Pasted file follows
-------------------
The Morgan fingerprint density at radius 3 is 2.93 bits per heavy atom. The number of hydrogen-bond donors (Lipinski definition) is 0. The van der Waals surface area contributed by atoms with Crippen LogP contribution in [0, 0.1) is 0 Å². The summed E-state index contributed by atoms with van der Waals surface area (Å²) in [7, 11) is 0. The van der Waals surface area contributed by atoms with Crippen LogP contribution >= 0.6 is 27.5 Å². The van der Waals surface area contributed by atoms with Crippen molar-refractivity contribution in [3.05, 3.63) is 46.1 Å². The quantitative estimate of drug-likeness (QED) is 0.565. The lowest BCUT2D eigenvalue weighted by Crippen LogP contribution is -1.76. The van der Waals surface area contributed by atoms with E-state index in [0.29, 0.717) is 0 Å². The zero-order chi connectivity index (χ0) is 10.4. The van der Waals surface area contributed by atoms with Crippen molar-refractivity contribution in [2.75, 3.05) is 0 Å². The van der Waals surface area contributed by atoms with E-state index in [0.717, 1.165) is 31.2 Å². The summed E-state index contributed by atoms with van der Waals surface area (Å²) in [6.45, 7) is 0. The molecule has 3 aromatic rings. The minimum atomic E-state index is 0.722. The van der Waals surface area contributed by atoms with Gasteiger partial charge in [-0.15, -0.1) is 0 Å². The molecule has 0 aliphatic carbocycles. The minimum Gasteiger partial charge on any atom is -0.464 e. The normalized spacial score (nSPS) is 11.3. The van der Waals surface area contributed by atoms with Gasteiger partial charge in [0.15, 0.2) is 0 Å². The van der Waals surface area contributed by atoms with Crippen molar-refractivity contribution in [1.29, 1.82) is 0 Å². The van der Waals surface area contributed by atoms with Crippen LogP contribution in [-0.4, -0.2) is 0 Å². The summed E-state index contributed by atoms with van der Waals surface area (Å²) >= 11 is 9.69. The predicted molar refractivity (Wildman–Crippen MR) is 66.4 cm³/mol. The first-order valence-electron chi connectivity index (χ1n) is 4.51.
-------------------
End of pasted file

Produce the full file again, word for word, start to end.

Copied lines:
The Morgan fingerprint density at radius 3 is 2.93 bits per heavy atom. The number of hydrogen-bond donors (Lipinski definition) is 0. The van der Waals surface area contributed by atoms with Crippen LogP contribution in [0, 0.1) is 0 Å². The summed E-state index contributed by atoms with van der Waals surface area (Å²) in [7, 11) is 0. The van der Waals surface area contributed by atoms with Crippen LogP contribution >= 0.6 is 27.5 Å². The van der Waals surface area contributed by atoms with Crippen molar-refractivity contribution in [3.05, 3.63) is 46.1 Å². The quantitative estimate of drug-likeness (QED) is 0.565. The lowest BCUT2D eigenvalue weighted by Crippen LogP contribution is -1.76. The van der Waals surface area contributed by atoms with E-state index in [0.29, 0.717) is 0 Å². The zero-order chi connectivity index (χ0) is 10.4. The van der Waals surface area contributed by atoms with Crippen molar-refractivity contribution in [2.75, 3.05) is 0 Å². The van der Waals surface area contributed by atoms with E-state index in [0.717, 1.165) is 31.2 Å². The summed E-state index contributed by atoms with van der Waals surface area (Å²) in [6.45, 7) is 0. The molecule has 3 aromatic rings. The minimum atomic E-state index is 0.722. The van der Waals surface area contributed by atoms with Gasteiger partial charge in [-0.15, -0.1) is 0 Å². The molecule has 0 aliphatic carbocycles. The minimum Gasteiger partial charge on any atom is -0.464 e. The normalized spacial score (nSPS) is 11.3. The van der Waals surface area contributed by atoms with Gasteiger partial charge in [0.15, 0.2) is 0 Å². The van der Waals surface area contributed by atoms with Crippen molar-refractivity contribution in [1.29, 1.82) is 0 Å². The van der Waals surface area contributed by atoms with Crippen LogP contribution in [-0.4, -0.2) is 0 Å². The summed E-state index contributed by atoms with van der Waals surface area (Å²) >= 11 is 9.69. The predicted molar refractivity (Wildman–Crippen MR) is 66.4 cm³/mol. The first-order valence-electron chi connectivity index (χ1n) is 4.51.